Simple question,

Why does the following cause a double superscript error?

$$ H^{' '} $$

Removing the spaces $$ H^{''} $$ produces the expected output.

  • 3
    The markup should be H'' ' is a macro that turns into ^{\prime} which is why you get a double superscript in the first case, the second is equivalent to H^{{}^{\prime\prime}} – David Carlisle Jul 3 '14 at 22:46
  • Welcome to TeX.SX! Please read the following Q&A: tex.stackexchange.com/q/503 – LaRiFaRi Jul 3 '14 at 22:46

' is made active in math mode both in plain TeX and LaTeX. It puts \prime at the superscript position: ^{\prime}. However, consecutive ' are quite common and would raise a double superscript error. Therefore the macro behind ' checks the next token, whether it is again a '. If yes, the following ' is added to the superscript. The number of consecutive ' is not limited, but any other token as your space token stops it.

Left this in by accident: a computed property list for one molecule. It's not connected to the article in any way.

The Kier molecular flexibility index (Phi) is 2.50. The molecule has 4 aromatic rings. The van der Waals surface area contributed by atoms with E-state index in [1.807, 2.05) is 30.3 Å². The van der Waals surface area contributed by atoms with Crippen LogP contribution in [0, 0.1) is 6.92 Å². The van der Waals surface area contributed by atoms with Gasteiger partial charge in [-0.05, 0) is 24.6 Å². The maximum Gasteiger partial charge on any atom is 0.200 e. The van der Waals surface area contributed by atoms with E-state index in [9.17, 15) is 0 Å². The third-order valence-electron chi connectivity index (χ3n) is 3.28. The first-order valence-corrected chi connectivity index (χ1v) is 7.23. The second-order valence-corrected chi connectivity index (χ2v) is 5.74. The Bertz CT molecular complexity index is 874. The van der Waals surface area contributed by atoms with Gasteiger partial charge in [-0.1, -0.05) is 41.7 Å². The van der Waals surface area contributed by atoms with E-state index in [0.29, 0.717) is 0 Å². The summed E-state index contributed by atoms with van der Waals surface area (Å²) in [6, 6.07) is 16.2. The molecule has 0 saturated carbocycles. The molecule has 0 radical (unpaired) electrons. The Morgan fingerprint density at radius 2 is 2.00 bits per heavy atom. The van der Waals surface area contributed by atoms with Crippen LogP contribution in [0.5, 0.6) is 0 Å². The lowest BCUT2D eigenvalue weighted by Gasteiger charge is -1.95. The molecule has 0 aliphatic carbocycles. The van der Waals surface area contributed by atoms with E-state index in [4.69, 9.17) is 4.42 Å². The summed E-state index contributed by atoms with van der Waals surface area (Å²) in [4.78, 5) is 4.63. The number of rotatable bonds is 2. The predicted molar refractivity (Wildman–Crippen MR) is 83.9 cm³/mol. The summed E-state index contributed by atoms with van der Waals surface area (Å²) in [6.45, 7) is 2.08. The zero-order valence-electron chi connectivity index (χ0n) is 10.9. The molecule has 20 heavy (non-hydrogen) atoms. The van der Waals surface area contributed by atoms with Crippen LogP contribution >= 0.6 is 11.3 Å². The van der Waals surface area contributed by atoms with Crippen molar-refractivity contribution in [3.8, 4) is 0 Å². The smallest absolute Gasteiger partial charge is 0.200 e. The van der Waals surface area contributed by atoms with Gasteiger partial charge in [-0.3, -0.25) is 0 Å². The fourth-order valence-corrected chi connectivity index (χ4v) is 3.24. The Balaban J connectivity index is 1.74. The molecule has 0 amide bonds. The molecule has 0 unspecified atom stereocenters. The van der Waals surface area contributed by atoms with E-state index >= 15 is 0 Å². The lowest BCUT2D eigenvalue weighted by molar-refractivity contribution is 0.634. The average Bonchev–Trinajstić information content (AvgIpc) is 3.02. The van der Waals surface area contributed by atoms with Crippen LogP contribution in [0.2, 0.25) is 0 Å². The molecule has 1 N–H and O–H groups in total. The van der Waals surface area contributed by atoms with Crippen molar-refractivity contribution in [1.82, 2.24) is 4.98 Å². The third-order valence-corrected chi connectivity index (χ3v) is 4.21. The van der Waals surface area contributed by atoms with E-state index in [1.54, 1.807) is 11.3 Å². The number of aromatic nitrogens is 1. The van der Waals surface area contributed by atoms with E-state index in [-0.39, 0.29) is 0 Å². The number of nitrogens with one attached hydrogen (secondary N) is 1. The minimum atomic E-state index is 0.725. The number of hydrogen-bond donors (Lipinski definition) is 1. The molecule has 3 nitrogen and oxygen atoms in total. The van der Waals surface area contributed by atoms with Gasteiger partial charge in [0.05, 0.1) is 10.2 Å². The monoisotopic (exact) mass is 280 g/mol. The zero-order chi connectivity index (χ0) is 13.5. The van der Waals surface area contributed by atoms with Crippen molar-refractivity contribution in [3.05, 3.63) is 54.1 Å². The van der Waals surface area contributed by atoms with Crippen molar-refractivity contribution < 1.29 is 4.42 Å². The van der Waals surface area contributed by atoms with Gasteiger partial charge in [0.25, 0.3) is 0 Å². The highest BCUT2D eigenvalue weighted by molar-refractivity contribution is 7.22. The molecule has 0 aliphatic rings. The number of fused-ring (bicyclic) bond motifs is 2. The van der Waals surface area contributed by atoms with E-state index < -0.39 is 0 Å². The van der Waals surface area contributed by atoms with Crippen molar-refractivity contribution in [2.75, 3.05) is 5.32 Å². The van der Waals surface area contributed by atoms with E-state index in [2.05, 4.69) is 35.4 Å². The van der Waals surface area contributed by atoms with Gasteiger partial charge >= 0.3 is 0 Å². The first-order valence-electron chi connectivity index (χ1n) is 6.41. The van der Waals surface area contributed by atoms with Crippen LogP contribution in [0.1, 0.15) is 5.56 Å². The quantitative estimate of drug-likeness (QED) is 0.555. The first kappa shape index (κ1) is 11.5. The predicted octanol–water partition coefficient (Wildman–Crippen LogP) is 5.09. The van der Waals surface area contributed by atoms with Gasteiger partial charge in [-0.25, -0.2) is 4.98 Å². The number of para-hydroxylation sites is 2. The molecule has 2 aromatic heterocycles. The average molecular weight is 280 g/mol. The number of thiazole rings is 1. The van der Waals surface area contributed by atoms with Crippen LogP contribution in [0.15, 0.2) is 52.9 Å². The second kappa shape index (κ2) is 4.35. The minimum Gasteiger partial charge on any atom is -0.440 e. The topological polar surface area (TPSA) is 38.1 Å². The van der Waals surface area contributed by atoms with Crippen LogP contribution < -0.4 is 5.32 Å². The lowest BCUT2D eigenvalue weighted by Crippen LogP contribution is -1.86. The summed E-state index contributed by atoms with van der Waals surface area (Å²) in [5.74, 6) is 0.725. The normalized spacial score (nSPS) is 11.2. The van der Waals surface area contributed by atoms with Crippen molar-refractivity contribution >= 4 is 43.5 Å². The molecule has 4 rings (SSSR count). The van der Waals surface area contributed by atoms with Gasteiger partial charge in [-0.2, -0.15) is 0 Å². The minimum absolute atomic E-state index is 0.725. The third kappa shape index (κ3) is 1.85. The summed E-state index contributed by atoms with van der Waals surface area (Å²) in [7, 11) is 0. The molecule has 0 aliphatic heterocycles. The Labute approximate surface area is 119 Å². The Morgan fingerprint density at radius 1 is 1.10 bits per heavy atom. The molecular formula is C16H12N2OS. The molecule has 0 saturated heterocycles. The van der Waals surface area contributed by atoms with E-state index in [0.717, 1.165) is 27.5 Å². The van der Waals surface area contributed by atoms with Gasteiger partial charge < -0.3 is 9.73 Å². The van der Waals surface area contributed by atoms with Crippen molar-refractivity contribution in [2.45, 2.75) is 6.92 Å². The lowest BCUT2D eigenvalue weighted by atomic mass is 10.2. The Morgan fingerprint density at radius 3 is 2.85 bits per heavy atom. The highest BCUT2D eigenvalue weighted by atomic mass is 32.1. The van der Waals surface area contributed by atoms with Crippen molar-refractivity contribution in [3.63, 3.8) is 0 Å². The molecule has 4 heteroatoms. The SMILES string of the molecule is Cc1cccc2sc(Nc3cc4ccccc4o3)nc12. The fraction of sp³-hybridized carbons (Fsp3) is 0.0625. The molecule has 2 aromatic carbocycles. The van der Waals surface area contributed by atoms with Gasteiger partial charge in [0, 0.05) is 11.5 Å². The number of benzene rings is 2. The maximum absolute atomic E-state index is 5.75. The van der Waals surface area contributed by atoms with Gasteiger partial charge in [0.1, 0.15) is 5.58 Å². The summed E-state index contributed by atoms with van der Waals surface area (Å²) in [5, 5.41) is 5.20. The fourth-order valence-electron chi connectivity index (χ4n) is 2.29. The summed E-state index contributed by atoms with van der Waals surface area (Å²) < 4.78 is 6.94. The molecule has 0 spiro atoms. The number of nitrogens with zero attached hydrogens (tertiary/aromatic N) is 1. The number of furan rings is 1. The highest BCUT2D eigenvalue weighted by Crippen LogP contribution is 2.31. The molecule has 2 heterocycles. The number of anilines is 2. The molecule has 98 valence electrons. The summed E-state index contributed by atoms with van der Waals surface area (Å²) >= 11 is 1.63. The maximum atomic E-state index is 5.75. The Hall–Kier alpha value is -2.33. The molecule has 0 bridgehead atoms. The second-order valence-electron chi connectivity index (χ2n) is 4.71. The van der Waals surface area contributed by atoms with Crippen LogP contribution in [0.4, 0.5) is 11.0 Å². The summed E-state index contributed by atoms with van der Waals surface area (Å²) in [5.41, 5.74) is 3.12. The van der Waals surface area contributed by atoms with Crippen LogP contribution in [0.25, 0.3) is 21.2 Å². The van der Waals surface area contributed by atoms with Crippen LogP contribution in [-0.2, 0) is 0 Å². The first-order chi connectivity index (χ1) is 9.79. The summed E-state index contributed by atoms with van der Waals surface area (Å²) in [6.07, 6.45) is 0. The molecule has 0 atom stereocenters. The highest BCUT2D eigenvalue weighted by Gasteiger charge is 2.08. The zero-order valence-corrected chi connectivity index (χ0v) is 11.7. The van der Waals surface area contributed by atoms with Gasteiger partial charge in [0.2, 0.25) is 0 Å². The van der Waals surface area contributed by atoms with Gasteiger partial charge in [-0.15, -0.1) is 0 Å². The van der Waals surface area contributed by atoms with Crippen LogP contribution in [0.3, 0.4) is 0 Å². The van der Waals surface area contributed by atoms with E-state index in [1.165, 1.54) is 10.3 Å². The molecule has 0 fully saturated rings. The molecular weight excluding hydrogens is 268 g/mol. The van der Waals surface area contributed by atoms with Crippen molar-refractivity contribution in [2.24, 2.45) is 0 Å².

Since ' is putting \prime at the superscript position already. Putting ' into a superscript would move the \prime too high:

  H^{\prime\prime} = H'' \neq H^{''}


Example for plain TeX:

$$ H^{\prime\prime} = H'' \neq H^{''} $$

Because ' acts as superscripted prime, i.e. you can write, e.g., $f'$ instead of $f^\prime$.

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